A 79-year-old woman who's had a history of addiction shares how realizing God’s love for her changed the course of her life and has driven her to serve others. Now on oxygen, she is spending her days crocheting various items for the homeless and for women in prison.
Going to The ForgottenSitting in her recliner and crocheting, a beautiful scarf now drapes across Lucena Heivly’s lap. The elderly woman, who has been suffering for years from chronic obstructive pulmonary disease (COPD)—a chronic inflammatory lung disease that causes obstructed airflow from the lungs—says the illness came from years of smoking when she was young.
However, despite going through some really hard times, including enduring some health problems, Heivly, whose deep laughter is contagious, shared with The Epoch Times that her sense of humor is a "gift" that has helped her.
The colorful scarves that fill the basket beneath her are a labor of love, created to help the homeless stay warm through Pennsylvania winters. She packages each scarf in a plastic bag along with a message for the recipient that says that they are cared for by God and that there is hope.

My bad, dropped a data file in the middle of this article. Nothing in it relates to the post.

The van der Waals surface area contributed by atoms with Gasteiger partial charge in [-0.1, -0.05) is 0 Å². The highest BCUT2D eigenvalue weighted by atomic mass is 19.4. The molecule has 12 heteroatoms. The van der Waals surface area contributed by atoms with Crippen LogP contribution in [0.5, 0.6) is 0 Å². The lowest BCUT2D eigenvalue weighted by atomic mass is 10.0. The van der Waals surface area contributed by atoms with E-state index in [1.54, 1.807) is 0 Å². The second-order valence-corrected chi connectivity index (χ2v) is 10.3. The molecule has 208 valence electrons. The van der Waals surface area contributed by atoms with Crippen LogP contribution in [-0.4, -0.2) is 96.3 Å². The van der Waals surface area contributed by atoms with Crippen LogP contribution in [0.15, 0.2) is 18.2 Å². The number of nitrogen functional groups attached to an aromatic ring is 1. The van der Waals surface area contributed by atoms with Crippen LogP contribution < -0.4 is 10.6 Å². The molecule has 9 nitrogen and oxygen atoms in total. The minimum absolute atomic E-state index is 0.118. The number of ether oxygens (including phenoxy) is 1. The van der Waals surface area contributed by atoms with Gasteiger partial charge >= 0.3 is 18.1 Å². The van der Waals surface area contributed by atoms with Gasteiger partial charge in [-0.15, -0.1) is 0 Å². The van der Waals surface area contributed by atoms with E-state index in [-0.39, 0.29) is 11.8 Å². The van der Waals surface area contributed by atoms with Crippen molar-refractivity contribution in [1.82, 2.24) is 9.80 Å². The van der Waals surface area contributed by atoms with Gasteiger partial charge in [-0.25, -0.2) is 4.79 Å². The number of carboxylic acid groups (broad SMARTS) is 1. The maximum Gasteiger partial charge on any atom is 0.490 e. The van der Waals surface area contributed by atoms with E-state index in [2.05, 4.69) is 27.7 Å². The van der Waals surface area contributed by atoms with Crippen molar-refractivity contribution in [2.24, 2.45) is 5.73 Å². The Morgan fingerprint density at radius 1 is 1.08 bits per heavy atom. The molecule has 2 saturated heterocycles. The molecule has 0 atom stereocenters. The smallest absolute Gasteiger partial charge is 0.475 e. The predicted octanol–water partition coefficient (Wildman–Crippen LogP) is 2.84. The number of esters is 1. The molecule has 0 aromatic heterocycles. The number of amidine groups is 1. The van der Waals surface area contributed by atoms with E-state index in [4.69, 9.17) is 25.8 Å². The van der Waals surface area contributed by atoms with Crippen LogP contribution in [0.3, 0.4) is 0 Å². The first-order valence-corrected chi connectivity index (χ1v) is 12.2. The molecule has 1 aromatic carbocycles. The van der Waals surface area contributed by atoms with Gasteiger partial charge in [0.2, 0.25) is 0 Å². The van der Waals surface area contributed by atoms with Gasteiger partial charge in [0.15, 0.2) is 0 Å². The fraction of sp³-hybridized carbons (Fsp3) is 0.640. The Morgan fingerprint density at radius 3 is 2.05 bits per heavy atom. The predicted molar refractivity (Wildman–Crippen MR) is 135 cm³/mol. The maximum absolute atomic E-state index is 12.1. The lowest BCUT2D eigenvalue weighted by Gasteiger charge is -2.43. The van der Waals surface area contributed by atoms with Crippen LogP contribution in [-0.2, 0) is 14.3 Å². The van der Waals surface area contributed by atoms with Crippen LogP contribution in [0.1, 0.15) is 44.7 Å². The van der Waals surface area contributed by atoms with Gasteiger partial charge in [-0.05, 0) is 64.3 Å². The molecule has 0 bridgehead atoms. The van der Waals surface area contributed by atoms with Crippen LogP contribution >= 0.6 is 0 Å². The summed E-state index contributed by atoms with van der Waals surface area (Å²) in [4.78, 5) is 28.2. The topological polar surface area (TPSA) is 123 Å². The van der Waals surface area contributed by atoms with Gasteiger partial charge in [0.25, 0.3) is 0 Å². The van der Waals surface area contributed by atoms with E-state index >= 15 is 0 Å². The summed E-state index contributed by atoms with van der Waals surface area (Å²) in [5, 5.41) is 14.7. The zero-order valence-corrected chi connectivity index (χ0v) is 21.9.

Prior to her breathing getting worse, Heivly used to visit local farm fairs to talk to people and encourage them. She had also visited those in the women’s prisons to personally share her story. She would provide them with support, telling them that they weren't alone and that they are known and loved by God.
But now, being homebound due to COPD and Covid, she still wants them to understand they aren't forgotten, and that no matter how much wrong they’ve done in their life, God’s forgiveness and grace are sufficient for them.
'It Could Have Been Me'For Heivly, this calling is personal. As a survivor of childhood trauma, she found herself entering into a lot of unhealthy relationships in her adult life, seeking to be approved of and desperate to feel close to anyone. She began drinking alcohol at the age of 16. Relating to the women she met when visiting the prison, she said she knew what it was like to feel dejected and to be an outcast, heading down a path that was very destructive.
“It could have been me, but by the grace of God it wasn’t,” she said.
In her late 20s, Heivly entered a recovery program for 28 days. After she left, they had a meeting to discuss where she was going to head. During that meeting, they thought she'd be the first person to pick up a glass, and she admits that it was a really big "struggle." However, that's when she realized she was not in control, but God was.
Heivly recalls having a sponsor who gave her “tough love," and wanted her to take responsibility for what she had done. The septuagenarian said, “She told me what I needed to hear, not what I wanted to hear.”
Her impact, according to Heivly, had a profound effect on her life. In 1978, Heivly had her last drink and has since been sober. Heivly later began learning about a personal relationship with God, but feared that she could never be forgiven for things she’d been involved in.